Here’s the 13-minute long tutorial video I shot recently for the September 2013 issue of Computer music magazine, detailing the features and controls of the fab eaReckon CM-COMP 87 virtual analog compressor given away free with the mag this month.

Not only is it a thorough overview of the plug-in, it also demonstrates how compressors work in general and gives some real-world examples of how you might use one. So even if you don’t have this particular plug-in, it’s well worth a watch if you’ve ever wondered what this compression business was all about.

Computer Music 193 – Vocals Cover Feature, Harmonisation, Zebra CM and Nektar P1 Review

Computer Music 193 – Vocals Cover Feature, Harmonisation, Zebra CM and Nektar P1 Review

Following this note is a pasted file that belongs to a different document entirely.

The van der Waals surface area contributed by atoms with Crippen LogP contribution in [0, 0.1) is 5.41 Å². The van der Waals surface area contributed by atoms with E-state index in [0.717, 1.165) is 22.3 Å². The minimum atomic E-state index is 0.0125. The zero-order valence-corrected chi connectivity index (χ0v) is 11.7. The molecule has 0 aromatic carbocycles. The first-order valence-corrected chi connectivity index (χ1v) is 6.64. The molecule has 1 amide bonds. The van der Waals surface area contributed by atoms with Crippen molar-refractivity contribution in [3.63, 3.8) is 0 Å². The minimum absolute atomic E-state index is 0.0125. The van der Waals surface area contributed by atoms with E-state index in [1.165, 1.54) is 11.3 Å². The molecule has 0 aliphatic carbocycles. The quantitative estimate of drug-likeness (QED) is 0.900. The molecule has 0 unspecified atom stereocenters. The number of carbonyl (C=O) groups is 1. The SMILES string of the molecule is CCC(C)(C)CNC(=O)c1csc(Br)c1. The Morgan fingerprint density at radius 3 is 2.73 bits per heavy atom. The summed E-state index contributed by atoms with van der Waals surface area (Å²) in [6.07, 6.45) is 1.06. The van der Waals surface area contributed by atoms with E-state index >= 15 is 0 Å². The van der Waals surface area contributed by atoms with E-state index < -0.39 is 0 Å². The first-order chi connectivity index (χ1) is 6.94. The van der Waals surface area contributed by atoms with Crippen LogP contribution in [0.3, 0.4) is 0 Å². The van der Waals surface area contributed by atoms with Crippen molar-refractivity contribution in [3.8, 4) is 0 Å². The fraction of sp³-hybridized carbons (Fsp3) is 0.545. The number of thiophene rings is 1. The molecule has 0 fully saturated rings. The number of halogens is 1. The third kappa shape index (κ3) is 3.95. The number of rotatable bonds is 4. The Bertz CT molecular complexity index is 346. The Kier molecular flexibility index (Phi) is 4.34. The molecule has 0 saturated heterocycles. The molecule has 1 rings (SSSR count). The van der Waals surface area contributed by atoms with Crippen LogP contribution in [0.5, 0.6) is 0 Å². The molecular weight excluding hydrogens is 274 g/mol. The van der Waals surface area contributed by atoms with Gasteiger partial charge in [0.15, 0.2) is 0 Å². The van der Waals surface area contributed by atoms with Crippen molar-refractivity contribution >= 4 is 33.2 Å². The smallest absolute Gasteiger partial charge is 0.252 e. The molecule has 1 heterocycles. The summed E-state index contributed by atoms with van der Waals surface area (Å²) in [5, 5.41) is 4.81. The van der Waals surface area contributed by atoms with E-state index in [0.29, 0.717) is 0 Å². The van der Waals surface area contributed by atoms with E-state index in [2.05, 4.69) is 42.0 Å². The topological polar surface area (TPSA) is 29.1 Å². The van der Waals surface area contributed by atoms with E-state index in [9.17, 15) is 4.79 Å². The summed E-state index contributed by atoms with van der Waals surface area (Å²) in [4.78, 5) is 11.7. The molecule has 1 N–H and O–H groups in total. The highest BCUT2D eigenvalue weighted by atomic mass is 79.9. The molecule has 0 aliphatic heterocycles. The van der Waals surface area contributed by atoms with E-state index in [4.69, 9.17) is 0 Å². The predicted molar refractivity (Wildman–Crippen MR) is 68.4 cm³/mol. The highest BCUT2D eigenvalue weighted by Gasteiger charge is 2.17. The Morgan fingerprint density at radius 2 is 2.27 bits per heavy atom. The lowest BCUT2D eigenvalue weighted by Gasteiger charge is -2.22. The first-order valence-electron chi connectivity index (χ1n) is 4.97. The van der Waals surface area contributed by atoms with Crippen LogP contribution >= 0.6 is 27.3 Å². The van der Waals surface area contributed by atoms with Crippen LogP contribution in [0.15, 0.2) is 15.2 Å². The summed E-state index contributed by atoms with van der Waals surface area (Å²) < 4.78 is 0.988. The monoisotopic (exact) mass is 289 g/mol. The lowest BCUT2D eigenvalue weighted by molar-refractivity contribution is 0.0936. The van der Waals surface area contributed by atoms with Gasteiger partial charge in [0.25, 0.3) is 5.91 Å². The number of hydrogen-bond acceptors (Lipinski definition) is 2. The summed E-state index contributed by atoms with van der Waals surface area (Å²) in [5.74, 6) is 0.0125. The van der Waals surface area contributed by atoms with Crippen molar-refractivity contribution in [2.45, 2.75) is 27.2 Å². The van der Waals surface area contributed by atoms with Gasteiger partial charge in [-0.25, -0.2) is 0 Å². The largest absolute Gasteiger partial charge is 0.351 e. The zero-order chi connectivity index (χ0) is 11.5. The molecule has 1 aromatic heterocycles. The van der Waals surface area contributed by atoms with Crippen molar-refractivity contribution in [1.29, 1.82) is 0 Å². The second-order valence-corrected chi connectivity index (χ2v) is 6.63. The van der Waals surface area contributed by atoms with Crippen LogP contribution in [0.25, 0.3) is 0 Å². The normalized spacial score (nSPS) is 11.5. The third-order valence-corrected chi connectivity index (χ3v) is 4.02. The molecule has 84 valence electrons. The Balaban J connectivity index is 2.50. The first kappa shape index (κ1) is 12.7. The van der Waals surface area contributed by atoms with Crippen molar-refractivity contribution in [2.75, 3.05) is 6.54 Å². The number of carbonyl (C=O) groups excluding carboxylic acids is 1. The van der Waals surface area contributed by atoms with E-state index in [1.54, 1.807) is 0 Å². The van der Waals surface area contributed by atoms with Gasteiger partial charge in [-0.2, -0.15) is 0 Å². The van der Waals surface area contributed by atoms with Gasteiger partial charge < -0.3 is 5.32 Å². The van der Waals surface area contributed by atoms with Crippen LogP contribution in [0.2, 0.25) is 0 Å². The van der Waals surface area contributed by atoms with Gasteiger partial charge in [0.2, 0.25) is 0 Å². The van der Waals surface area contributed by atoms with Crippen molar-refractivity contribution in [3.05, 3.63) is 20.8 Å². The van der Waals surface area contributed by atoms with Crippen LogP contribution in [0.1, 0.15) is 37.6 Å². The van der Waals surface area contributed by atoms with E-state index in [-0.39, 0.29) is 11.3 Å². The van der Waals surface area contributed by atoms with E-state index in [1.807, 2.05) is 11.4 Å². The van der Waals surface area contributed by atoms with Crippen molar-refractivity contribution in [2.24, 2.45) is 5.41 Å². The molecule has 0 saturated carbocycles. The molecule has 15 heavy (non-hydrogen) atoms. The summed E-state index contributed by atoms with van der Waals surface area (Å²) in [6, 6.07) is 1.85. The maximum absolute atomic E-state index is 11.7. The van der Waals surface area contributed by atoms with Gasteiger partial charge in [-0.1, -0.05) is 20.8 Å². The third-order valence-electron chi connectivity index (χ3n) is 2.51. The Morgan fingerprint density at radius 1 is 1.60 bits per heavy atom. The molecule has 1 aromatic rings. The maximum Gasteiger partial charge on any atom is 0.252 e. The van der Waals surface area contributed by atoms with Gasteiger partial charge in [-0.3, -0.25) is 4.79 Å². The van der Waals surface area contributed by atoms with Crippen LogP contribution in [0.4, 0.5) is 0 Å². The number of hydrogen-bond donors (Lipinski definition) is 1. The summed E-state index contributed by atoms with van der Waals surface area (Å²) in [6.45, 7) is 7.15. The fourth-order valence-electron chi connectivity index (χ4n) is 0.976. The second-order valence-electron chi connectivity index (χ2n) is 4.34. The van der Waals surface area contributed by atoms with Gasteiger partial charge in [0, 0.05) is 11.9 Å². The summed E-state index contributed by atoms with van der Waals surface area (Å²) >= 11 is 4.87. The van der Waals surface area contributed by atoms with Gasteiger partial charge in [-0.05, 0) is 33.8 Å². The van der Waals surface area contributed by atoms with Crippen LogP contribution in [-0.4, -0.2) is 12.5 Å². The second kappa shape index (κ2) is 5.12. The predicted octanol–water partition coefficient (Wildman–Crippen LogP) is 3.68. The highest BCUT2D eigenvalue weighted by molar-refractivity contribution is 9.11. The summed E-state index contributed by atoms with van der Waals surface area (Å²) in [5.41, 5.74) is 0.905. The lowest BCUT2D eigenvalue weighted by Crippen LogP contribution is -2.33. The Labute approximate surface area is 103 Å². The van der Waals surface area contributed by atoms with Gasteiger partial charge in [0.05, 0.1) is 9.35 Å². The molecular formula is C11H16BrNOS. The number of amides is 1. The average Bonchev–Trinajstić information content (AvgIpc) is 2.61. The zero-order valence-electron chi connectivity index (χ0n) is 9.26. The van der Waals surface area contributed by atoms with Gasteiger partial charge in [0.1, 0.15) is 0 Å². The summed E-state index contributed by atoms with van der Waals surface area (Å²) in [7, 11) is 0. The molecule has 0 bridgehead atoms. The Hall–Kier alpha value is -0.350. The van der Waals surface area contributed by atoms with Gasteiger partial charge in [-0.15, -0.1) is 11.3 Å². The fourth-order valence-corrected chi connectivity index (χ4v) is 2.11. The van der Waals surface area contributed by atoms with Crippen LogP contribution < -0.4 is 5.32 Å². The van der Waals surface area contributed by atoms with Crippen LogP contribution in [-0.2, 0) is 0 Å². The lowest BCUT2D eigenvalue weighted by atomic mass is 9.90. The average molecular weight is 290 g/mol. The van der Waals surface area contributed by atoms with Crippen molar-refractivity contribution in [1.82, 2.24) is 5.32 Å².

CM193 Cover 500The August 2013 issue of Computer Music is out now, and in a packed issue for me this month, I’ve written the cover feature guide about how to get great vocals by various different means, and what to do with them once you’ve got them to make them sound epic. Spanning a whopping total of 13 pages, it covers:

• Tweaking vocal samples to fit your track
• Recording vocalists
• Using online vocal session services
• Using vocal compression and effects for a professional sound
• Comping a perfect vocal from multiple takes
• Beefing up backing vocals
• Arranging ad-libs using a sampler
• And loads more…

All this is, of course, accompanied by the usual throng of videos, audio examples and step-by-step walkthroughs to guide you through the processes involved. The feature starts on page 32, and I’m really proud of it. A lot of work went into it, and the CM team have made it look fantastic, so many thanks to Lee, James and everybody involved.